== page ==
The Great Indian Raid of 1840 – Victoria, Linnville, Plum Creek

Angered by the slaying of his peace party, when negotiations with Texian officials had broken down, Comanche War Chief Buffalo Hump brought together some 600 warriors in late July and early August of 1840  and headed southeast (from the Lubbock area) toward the coast, raiding villages and ranches along the way.

The raiders first appeared at Victoria without warning on the afternoon of August 6.  Initially, when crossing Spring Creek, they were mistaken for friendly Lipans.  The locals quickly discovered their error.  For the Comanches killed a number of slaves working in fields and also some whites who were unable to reach Victoria. They captured over 1,500 horses belonging to area residents and to some Mexican horse traders who had arrived with a large herd. The Indians surrounded the town, but the settlers' defensive efforts prevented the town's sacking.

With their spoils the Indians then left Victoria and thundered toward Linnville, a key port city founded in 1831 (aka New Port) located about 3-1/2 miles north of present-day Port Lavaca.


On August 8, the Comanches surrounded  Linnville and began pillaging the stores and houses.  The surprised people of Linnville fled to the water and were saved by remaining aboard small boats and a schooner.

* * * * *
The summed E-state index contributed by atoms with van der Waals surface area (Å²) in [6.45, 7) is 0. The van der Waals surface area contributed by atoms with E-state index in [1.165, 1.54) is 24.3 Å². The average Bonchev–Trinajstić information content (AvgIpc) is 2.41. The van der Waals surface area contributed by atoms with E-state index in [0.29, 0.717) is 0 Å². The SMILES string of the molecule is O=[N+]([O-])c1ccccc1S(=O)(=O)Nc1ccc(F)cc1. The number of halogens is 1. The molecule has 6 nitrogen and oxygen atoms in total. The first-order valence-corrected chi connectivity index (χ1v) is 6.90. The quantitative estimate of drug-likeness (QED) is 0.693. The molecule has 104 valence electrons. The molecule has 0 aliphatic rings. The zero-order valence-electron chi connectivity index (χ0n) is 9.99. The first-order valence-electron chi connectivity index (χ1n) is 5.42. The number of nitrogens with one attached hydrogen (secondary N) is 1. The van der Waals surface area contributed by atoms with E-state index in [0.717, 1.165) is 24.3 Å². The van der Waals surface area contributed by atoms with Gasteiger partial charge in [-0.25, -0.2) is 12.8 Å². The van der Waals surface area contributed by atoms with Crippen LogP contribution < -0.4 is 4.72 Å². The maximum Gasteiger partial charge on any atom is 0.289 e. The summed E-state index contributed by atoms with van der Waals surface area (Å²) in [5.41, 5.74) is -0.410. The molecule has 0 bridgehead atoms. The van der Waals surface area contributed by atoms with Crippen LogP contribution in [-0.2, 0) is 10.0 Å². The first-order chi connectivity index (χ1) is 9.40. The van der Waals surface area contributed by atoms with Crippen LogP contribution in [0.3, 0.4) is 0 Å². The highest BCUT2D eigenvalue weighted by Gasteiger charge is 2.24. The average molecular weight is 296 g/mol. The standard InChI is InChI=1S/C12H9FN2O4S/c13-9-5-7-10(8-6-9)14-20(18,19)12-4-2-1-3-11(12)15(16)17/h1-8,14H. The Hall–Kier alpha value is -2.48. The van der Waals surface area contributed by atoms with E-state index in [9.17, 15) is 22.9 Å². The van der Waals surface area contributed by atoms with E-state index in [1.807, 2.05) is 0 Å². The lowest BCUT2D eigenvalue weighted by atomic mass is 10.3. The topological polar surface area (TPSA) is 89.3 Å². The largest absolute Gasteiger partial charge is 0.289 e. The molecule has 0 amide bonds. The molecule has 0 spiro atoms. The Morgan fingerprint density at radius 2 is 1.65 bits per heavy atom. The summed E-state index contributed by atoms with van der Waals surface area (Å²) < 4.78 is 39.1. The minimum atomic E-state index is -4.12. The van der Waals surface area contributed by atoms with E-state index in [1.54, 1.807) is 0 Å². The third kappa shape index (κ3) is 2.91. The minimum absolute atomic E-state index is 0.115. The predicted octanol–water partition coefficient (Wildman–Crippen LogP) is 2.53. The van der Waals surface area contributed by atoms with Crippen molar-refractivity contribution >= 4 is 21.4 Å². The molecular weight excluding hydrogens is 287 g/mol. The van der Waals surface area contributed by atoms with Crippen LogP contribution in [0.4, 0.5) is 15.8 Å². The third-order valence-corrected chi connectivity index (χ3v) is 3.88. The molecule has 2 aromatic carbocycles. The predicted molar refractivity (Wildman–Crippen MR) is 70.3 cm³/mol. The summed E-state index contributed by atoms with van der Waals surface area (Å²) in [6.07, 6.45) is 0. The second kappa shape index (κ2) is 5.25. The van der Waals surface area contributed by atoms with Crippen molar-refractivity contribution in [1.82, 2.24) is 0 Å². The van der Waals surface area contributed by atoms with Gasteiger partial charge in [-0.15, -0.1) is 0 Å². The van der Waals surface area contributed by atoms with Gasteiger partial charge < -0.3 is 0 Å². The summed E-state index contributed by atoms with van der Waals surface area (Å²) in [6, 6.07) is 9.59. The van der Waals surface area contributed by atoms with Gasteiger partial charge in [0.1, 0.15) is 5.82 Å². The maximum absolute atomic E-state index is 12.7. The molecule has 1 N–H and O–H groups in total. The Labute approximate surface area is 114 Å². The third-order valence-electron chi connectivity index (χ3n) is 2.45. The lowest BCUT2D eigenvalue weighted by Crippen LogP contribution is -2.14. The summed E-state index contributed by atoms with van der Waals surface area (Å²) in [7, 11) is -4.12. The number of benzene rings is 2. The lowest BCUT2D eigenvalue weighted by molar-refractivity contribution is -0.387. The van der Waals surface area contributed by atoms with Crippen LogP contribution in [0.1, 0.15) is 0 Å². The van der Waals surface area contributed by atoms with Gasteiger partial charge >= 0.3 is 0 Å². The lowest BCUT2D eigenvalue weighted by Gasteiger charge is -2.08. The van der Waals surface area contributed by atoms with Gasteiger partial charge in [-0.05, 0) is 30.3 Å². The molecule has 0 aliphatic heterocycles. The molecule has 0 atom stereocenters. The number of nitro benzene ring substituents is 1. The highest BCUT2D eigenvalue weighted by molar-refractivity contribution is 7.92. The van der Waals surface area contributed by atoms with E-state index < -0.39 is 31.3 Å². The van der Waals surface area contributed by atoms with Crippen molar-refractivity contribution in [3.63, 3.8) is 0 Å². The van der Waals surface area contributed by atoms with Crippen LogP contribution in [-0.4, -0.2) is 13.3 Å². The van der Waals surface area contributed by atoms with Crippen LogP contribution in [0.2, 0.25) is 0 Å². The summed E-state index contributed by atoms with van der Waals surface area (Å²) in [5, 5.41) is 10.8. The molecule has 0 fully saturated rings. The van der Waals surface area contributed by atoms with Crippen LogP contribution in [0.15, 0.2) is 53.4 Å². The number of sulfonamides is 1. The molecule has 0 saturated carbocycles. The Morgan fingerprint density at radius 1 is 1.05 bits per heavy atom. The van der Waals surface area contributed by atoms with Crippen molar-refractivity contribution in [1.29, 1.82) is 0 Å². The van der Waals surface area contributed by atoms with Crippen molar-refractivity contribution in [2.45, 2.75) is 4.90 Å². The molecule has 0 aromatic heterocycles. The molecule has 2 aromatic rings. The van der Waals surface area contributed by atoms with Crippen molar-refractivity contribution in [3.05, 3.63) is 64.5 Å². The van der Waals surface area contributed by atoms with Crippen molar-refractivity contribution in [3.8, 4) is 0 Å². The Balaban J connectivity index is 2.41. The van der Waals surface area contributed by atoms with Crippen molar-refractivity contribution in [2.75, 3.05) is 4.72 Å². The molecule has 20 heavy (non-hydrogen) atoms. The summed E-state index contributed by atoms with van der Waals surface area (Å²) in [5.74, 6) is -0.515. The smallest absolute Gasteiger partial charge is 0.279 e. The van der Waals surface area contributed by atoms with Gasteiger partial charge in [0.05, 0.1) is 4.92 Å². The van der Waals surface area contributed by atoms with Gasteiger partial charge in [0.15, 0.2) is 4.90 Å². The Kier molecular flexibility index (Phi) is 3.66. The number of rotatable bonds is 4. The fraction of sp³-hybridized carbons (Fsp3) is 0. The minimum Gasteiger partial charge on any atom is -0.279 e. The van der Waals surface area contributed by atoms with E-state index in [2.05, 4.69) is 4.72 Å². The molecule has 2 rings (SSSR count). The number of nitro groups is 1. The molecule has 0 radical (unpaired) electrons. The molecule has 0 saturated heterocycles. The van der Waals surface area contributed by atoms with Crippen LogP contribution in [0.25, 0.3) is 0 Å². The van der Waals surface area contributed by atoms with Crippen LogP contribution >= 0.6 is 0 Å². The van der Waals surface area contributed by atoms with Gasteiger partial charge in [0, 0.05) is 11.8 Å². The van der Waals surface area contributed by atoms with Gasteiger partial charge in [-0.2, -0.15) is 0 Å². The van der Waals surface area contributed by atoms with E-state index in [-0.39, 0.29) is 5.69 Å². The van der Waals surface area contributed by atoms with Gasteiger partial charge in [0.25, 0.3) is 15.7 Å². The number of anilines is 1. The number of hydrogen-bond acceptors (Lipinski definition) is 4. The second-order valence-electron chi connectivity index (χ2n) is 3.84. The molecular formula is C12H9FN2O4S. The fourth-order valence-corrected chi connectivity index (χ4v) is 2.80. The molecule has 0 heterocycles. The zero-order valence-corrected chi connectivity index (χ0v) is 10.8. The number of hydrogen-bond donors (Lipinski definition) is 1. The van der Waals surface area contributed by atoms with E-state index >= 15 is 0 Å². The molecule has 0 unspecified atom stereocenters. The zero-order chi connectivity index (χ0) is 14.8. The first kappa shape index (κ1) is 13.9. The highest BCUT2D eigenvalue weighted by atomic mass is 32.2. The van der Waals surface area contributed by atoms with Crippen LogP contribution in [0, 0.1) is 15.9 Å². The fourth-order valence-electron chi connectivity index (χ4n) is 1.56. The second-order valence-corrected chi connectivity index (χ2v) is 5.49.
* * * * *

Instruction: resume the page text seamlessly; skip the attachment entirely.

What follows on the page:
Goods valued at $300,000 were at Linnville at the time of the raid; many items were en route from New Orleans to San Antonio.  After loading the plunder onto pack mules the raiders, attired in their booty, finally retired in the afternoon with some 3,000 horses and a number of captives.

Twenty-three settlers are known to have been killed in the Victoria-Linnville raid, including eight blacks and one Mexican.

As the plundeing on the place was taking place, the Texian Rangers were regrouping, led by Matthew Caldwell and Ed Burleson. As the Comanche War Party was trying to get back to their homes in the northwest , the Texians  confronted the Indians at Good's Crossing on Plum Creek, near the modern town of Lockhart (about 27 miles south of Austin). Texas history says the Texans won this battle, although the Indians got away with most of their plunder.

The Great Raid of 1840 is considered to be the largest Indian Raid ever made on the territories that now compose the United States.   Linnville was destroyed.  But its surviving residents established what is now Port Lavaca.